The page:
Everyone knows that the 2014 electorate will be whiter than the 2012 electorate -- and that that change should favor Republicans.

But, no one -- at least that we've seen -- has done a race-by-race analysis of what that less diverse electorate looks like in the states that will decide the Senate majority this fall.  Until now.

The chart below, created by Republican lobbyist Bruce Mehlman, looks at how much less diverse the 2014 electorate could be than the 2012 electorate in 10 of the most competitive Senate races in the country.

The diversity dropoffs in Kentucky and New Hampshire might seem major but are not all that important electorally speaking because neither state has a terrible diverse electorate. Kentucky is almost 88 percent white while New Hampshire is 94 percent white. Alaska is a bit of its own special case. The state is 67 percent white but more than 14 percent Native American.  Eight percent of people identify as a member of two (or more races.)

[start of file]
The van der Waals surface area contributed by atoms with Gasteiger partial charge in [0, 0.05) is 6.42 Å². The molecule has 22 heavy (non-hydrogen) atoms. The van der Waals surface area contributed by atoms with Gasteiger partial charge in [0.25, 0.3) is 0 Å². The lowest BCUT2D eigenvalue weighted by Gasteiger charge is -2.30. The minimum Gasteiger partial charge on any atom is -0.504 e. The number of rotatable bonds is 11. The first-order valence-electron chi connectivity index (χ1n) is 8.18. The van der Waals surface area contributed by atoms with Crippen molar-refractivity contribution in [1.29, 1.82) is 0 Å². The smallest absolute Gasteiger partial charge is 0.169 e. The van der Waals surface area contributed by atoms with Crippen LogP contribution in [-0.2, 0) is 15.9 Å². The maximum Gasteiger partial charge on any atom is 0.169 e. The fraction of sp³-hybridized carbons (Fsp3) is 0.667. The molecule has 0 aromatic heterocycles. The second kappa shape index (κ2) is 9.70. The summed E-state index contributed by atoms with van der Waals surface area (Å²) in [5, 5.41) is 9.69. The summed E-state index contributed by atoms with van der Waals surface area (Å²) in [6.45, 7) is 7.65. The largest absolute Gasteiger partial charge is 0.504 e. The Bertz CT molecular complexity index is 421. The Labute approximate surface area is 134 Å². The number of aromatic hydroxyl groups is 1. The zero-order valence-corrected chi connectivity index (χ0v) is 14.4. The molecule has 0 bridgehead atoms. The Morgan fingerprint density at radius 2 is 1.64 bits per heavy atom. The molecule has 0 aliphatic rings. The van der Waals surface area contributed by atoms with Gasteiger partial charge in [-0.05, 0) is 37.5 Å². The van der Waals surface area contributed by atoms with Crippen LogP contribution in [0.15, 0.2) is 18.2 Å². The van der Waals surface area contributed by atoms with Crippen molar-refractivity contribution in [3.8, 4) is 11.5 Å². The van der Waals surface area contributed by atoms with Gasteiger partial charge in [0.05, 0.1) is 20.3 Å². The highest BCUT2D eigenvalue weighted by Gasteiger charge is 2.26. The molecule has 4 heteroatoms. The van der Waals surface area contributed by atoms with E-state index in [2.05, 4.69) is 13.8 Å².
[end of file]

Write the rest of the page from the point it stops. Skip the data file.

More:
North Carolina and Colorado may actually be the most interesting --and, for Democrats, worrisome -- states in Mehlman's chart. In each state the non-white vote dropped by more than 13 percent between the 2012 presidential and 2010 midterm elections. In North Carolina, especially, where non-white votes accounted for almost 31 percent of the electorate in 2012, a similar drop-off in the diversity of the electorate in 2014 could be the difference between winning and losing for Sen. Kay Hagan.

The chart speaks to the fundamental challenge at the heart of Senate Democrats' attempts to hold onto control of the chamber this fall.  They must find ways to approximate -- if not duplicate -- presidential turnout among non-white voters. That's a difficult (and expensive) proposition -- but not an impossible one.

As Mehlman notes, the 2013 governor's race in Virginia -- won by Democrat Terry McAuliffe -- proves it can be done.  In 2012, the Virginia electorate was 70 percent white, 20 percent black and five percent Hispanic. The following year, the Virginia electorate was 72 percent white, 20 percent black and four percent Hispanic.  That's pretty damn close.

Now, a single off-year gubernatorial election is not the same thing as a dozen or so competitive federal races in a midterm election. But, if you are looking for how Democrats keep their majority, it's by keeping the diversity drop-off between 2012 and 2014 smaller than it was between 2012 and 2010.